Navigating an evolving climate disclosure landscape 

Navigating an evolving climate disclosure landscape 

Fri 23 Jun 2023

As attention to climate change increases, cutting through regulations, protocols and initiatives inevitably becomes more difficult. From different approaches taken by international regulators to the proliferation of acronyms, sustainability departments are under a lot of pressure to understand the climate disclosure landscape and implement a relevant strategy.

The first step is to distinguish between legal and voluntary requirements. For large companies in the UK, the government introduced mandatory climate change reporting rules in April 2022 under the Task Force on Climate-Related Financial Disclosures (TCFD) framework. In comparison, companies based in the EU will be subject to the Corporate Sustainability Reporting Directive (CSRD) and report according to European Sustainability Reporting Standards (ESRS). Of course, large UK companies with operations in the EU will be within scope of the CSRD through any direct EU operations or the supply chain. Similarly, EU companies with operational links to the UK must also comply with TCFD.

Moving from voluntary to mandatory 

While voluntary standards form a reasonable basis for understanding environmental, social and governance (ESG) requirements, it’s clear that demands are becoming more stringent. This is particularly the case in Europe, where the ESRS calls for the external audit of data. However, the leap from voluntary to mandatory is often not as difficult as envisaged. In many cases, voluntary standards form the basis of current or planned mandatory climate disclosure requirements. The TCFD, for example, was originally a voluntary standard developed to improve investor communication. In addition, there is a high overlap between TCFD and CSRD ESRS standards that can help bridge more than one set of climate disclosure regulations. 

In terms of voluntary standards, it is widely accepted that the Greenhouse Gas (GHG) Protocol provides a solid reporting base. However, it’s important to cross-reference the protocol with ESRS requirements to ensure you stay on the right legal path. At the same time, the voluntary Science-Based Targets initiative (SBTi) has become the de facto standard for setting climate targets. This is unlikely to change in the near term as mandatory regulations also acknowledge SBTi standards and the need to set targets in accordance with climate science becomes clear. Equally, Boards are realising that standards set are not simply a reporting requirement anymore but are a crucial factor for future-proofing business.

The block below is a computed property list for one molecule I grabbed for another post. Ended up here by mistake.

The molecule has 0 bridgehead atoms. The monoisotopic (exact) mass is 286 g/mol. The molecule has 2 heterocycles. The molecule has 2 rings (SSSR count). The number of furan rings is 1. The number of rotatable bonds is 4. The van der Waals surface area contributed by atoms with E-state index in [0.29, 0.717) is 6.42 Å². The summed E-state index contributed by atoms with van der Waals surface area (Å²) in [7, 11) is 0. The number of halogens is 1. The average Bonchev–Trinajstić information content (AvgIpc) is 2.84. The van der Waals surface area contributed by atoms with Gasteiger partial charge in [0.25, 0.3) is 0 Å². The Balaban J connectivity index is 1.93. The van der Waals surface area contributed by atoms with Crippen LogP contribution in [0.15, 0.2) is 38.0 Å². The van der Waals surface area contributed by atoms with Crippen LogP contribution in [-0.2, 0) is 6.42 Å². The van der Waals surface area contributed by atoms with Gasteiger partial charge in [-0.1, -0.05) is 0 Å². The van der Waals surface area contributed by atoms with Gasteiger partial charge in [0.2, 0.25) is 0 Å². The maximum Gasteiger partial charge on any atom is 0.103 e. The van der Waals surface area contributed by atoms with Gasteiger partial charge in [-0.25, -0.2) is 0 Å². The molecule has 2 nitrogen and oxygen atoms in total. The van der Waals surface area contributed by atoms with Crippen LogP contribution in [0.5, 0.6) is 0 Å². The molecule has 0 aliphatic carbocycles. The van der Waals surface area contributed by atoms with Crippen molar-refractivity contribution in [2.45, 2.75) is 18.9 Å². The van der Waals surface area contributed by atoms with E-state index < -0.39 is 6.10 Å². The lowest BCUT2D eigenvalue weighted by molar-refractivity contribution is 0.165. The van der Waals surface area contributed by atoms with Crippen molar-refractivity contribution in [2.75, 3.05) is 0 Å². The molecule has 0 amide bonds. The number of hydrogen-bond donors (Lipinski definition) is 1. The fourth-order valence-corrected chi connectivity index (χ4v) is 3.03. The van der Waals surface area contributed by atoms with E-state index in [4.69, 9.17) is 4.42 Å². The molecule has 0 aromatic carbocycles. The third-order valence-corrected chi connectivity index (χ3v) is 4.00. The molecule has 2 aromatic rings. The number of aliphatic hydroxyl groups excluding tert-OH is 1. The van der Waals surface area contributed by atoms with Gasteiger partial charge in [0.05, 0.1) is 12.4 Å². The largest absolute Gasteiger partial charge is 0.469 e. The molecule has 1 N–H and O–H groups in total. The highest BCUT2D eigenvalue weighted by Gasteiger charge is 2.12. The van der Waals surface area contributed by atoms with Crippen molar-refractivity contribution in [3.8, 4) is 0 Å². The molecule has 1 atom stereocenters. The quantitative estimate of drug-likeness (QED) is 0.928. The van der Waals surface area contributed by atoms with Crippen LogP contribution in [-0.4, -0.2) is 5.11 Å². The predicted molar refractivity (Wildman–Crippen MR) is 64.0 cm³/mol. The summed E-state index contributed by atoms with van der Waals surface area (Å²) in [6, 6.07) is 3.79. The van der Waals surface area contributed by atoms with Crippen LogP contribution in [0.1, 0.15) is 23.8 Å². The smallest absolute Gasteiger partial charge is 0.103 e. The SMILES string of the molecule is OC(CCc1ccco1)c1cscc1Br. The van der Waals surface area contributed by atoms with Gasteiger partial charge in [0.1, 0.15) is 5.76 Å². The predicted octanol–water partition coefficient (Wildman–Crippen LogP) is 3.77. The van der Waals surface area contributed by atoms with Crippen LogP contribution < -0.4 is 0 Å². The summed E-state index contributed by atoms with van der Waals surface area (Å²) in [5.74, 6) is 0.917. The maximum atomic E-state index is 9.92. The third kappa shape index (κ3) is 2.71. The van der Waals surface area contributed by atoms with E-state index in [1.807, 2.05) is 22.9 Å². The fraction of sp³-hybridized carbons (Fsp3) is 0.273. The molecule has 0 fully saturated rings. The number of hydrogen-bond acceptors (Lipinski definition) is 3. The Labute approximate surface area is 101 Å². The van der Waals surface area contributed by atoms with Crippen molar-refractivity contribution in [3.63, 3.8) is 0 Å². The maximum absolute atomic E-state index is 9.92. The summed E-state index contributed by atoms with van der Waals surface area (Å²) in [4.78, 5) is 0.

Define your approach

While there is an overlap between voluntary and mandatory climate disclosure requirements, understanding how they apply specifically to current operations requires a gap analysis to determine how process changes can be integrated as smoothly and efficiently as possible. At this point, it’s vital that sustainability leaders and board members develop enough understanding of sustainability regulation to prioritise the company’s material climate impacts. A less defined approach can result in trying to do too much too quickly, resulting in a poorly defined strategy and even poorer performance. A clear understanding of leading legislation helps identify critical hotspots allowing you to become gradually more precise on climate disclosures. 

Use governance as a driver 

The ability to navigate an evolving climate disclosure landscape requires developing a clear understanding and ensuring proven processes are in place and responsibilities assigned. For example, GHG reduction target timeframes usually go beyond standard business planning periods. This means that while a target pathway can be mapped out based on the status quo of possible measures, companies need proper governance of climate-related issues to ensure they can react to changing circumstances. It requires the correct internal reporting and monitoring mechanisms as well as rolling forecasts for regular updates of planning data. 

A focus on governance ensures there is proper oversight to manage and evaluate strategies and responsibilities transparently, yet its power as a driver is often overlooked. However, when appropriately recognised, governance provides the solid foundations to manage and disclose climate impacts more rigorously and accurately as we move toward meeting net-zero targets.